Why is it so hard to find developer success stories in combating gentrification?
In The Theory of Moral Sentiments, Adam Smith explored the cultural milieu that produces our sense of right and wrong. In this work, which laid the groundwork for The Wealth of Nations, Smith notes that it’s human nature to seek praise and praise-worthiness. This basic tendency, he supposes, forms a social glue that keeps our societies ticking along.
Can a single design- and environmentally-conscious developer influence others?
‘I come at it from an architect’s perspective.’
Tim McDonald runs Onion Flats with his three partners. Trained as an architect, Tim co-founded the Philadelphia-based design-build firm alongside his brother. “As a developer,” he says, “every project I’ve ever done has been an opportunity to explore something. I’m a design-driven developer, and I come at it from an architect’s perspective.” Continue reading “Tim McDonald, Onion Flats—Philadelphia, PA”
What the heck is development culture, anyway? And why are we so interested in it?
I was quite excited to see Canadian Prime Minister Justin Trudeau list The Gardens of Democracy as one of his two favorite nonfiction titles. This under-sung little book has deeply influenced how Brian and I think about urban development, using a concept called “Gardenbrain”. Here’s hoping that a big shout-out from Canada’s “little potato” will help get the word out.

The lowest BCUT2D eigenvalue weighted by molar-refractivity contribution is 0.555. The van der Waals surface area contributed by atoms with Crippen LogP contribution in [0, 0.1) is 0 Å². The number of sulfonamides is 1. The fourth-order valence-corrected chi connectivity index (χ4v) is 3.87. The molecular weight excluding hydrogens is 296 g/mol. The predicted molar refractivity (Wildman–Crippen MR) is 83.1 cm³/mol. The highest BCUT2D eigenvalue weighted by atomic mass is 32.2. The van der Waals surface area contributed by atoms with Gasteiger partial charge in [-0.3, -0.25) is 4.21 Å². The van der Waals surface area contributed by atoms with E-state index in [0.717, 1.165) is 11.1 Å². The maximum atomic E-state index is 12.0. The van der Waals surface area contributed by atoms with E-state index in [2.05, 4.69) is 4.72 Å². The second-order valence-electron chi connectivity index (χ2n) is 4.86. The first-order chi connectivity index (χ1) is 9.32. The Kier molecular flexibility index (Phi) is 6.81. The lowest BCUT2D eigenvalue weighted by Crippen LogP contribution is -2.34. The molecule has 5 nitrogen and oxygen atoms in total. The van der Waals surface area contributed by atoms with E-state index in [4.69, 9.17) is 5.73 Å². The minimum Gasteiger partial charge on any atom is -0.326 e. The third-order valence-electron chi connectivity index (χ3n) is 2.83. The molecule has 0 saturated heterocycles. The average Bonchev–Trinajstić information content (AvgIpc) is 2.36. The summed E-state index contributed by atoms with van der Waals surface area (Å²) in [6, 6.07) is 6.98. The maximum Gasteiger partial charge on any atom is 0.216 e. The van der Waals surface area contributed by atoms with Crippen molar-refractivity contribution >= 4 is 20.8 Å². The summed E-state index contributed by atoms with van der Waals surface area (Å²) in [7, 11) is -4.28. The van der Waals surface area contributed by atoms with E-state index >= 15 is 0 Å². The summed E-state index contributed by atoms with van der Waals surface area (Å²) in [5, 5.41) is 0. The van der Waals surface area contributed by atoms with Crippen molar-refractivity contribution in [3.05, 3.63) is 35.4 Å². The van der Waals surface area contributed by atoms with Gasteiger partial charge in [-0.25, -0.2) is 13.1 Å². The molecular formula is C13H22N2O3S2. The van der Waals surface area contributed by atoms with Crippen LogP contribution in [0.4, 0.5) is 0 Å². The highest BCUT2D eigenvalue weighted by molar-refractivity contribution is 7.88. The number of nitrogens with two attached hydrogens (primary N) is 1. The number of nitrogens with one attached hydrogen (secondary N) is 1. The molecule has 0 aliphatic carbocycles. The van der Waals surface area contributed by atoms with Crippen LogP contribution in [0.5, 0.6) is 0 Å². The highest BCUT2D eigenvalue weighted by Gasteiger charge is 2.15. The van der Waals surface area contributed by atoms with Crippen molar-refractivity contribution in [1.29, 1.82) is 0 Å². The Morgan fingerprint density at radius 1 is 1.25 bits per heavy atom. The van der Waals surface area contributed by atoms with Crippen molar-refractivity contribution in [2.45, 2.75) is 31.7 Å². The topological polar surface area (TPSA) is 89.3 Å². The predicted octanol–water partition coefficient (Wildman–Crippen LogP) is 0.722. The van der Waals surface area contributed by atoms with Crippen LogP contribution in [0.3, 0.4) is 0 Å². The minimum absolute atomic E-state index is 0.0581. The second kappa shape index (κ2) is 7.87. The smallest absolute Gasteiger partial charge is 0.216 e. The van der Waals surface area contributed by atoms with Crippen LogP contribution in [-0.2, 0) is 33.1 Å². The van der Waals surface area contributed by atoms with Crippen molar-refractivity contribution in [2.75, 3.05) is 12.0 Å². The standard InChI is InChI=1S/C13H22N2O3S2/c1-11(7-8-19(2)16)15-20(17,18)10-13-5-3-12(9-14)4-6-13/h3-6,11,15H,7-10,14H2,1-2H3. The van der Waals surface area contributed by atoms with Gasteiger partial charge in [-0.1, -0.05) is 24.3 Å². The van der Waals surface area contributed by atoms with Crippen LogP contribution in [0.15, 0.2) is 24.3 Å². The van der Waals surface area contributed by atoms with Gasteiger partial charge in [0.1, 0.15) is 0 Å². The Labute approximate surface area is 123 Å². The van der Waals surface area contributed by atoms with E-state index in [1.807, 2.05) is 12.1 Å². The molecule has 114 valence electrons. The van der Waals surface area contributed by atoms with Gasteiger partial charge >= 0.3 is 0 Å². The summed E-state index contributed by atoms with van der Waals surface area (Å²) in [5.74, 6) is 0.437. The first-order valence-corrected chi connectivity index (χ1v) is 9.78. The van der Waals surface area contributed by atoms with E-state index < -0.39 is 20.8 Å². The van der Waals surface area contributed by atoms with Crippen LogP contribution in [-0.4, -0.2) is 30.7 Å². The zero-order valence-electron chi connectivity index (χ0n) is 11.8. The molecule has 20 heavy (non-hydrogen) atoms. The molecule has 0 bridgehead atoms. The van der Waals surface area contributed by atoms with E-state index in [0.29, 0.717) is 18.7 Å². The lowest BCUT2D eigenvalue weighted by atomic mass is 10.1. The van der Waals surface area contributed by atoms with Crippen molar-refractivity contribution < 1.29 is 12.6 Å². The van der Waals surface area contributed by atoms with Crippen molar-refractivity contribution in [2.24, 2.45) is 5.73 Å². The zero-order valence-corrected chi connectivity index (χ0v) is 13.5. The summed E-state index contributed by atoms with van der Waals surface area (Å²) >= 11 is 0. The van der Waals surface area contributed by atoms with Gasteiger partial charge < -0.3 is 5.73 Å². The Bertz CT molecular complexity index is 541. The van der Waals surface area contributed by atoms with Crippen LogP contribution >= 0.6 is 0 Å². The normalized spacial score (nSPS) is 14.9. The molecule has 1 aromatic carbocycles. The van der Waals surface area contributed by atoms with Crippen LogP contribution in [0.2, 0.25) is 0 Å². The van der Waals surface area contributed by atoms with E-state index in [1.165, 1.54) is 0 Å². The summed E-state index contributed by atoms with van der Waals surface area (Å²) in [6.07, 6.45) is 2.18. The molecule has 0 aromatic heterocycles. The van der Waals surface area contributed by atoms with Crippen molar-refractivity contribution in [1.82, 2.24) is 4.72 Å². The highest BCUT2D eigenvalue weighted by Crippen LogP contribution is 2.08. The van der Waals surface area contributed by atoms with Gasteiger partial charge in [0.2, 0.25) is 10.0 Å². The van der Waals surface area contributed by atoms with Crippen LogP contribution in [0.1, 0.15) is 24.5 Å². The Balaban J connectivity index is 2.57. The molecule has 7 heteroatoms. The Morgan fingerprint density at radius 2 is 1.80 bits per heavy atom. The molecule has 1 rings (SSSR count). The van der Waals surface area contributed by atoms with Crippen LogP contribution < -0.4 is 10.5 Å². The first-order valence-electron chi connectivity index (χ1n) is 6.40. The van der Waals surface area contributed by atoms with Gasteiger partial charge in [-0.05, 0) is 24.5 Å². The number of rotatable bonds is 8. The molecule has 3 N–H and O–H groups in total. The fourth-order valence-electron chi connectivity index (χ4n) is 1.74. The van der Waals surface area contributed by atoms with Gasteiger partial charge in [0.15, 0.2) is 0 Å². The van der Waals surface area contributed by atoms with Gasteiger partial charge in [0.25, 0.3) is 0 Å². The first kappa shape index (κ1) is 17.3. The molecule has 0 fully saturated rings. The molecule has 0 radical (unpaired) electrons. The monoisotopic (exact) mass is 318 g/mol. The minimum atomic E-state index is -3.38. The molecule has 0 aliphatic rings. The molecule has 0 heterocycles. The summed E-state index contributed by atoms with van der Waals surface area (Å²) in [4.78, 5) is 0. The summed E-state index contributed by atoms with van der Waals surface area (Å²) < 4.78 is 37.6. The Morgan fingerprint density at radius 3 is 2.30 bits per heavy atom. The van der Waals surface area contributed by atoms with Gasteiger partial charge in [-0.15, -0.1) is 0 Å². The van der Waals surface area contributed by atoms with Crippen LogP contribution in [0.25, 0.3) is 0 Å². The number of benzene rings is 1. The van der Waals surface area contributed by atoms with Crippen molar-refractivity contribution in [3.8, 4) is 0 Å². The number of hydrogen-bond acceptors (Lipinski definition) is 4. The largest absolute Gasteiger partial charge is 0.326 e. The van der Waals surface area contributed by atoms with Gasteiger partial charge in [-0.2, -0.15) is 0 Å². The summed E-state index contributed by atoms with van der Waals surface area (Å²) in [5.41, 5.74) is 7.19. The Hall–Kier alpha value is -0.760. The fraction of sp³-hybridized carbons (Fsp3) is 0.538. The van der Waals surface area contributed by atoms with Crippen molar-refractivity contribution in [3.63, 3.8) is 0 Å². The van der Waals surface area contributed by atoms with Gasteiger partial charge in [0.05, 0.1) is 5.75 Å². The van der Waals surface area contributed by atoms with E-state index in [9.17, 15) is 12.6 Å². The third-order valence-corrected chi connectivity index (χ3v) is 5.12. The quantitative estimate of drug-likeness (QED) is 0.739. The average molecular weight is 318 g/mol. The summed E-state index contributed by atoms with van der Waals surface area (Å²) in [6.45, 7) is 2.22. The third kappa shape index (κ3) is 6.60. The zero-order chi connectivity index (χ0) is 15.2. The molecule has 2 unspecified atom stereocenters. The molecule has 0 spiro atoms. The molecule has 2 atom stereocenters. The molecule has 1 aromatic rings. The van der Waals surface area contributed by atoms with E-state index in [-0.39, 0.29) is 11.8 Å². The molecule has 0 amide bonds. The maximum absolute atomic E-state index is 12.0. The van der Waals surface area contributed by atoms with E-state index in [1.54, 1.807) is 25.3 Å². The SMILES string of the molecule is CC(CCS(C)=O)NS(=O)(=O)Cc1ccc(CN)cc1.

The book has helped us frame the importance of exploring the culture of real estate development. In other words, it’s more than markets and regulation that influence developers. Think to your own work: are you just a puppet of money and laws? You might concede that you’re also a bundle of feelings and dreams, deeply influenced by the people around you. Continue reading “Machinebrain & Gardenbrain”
I’m cross-posting this older essay here so that you can find all of my writing in one place. Please visit Crosscut to read the full essay.
Neighborhood development is fascinating work. The people who choose to spend their lives making places for people can be motivated by many factors beyond simple financial advancement. Yet planning policy provides only numerical parameters for good behavior, creating a world where a developer’s first task is not to visit a site’s neighbors, but to open an Excel spreadsheet; where an architect begins not with a drawing pen, but with a computer model of zoning envelopes.
The language of our regulatory framework suggests that real estate development is for financial wonks and Microsoft Excel masochists, reflecting a civic dialogue over developer motivations that leaves one important factor out — how individual developers respond, as social creatures, to their neighborhoods and to each other.